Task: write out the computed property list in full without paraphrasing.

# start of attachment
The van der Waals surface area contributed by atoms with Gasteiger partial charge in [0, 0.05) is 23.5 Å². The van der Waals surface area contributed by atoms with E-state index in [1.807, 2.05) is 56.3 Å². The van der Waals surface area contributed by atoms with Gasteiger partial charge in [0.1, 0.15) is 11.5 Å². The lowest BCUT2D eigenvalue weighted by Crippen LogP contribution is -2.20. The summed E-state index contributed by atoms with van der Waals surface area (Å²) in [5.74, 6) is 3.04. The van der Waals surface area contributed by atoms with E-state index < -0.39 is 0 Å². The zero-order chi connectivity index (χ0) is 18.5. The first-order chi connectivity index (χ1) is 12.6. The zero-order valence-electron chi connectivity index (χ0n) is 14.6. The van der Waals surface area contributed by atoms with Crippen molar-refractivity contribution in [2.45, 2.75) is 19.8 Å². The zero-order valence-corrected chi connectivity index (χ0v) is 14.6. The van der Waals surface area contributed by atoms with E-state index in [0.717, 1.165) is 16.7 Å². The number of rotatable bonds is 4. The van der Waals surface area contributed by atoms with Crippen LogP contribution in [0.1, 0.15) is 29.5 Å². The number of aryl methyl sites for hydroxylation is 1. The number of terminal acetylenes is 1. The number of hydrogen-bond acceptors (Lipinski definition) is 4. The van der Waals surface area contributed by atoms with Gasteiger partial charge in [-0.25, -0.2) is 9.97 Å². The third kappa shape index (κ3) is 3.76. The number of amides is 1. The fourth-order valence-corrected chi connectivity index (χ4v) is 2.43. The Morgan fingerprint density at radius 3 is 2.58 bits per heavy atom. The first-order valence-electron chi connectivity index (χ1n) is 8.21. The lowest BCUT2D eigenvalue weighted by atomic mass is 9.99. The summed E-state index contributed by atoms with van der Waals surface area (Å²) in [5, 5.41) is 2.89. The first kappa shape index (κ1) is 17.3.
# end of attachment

The van der Waals surface area contributed by atoms with Gasteiger partial charge in [0, 0.05) is 23.5 Å². The van der Waals surface area contributed by atoms with E-state index in [1.807, 2.05) is 56.3 Å². The van der Waals surface area contributed by atoms with Gasteiger partial charge in [0.1, 0.15) is 11.5 Å². The lowest BCUT2D eigenvalue weighted by Crippen LogP contribution is -2.20. The summed E-state index contributed by atoms with van der Waals surface area (Å²) in [5.74, 6) is 3.04. The van der Waals surface area contributed by atoms with E-state index < -0.39 is 0 Å². The zero-order chi connectivity index (χ0) is 18.5. The first-order chi connectivity index (χ1) is 12.6. The zero-order valence-electron chi connectivity index (χ0n) is 14.6. The van der Waals surface area contributed by atoms with Crippen molar-refractivity contribution in [2.45, 2.75) is 19.8 Å². The zero-order valence-corrected chi connectivity index (χ0v) is 14.6. The van der Waals surface area contributed by atoms with E-state index in [0.717, 1.165) is 16.7 Å². The number of rotatable bonds is 4. The van der Waals surface area contributed by atoms with Crippen LogP contribution in [0.1, 0.15) is 29.5 Å². The number of aryl methyl sites for hydroxylation is 1. The number of terminal acetylenes is 1. The number of hydrogen-bond acceptors (Lipinski definition) is 4. The van der Waals surface area contributed by atoms with Gasteiger partial charge in [-0.25, -0.2) is 9.97 Å². The third kappa shape index (κ3) is 3.76. The number of amides is 1. The fourth-order valence-corrected chi connectivity index (χ4v) is 2.43. The Morgan fingerprint density at radius 3 is 2.58 bits per heavy atom. The first-order valence-electron chi connectivity index (χ1n) is 8.21. The lowest BCUT2D eigenvalue weighted by atomic mass is 9.99. The summed E-state index contributed by atoms with van der Waals surface area (Å²) in [5, 5.41) is 2.89. The first kappa shape index (κ1) is 17.3.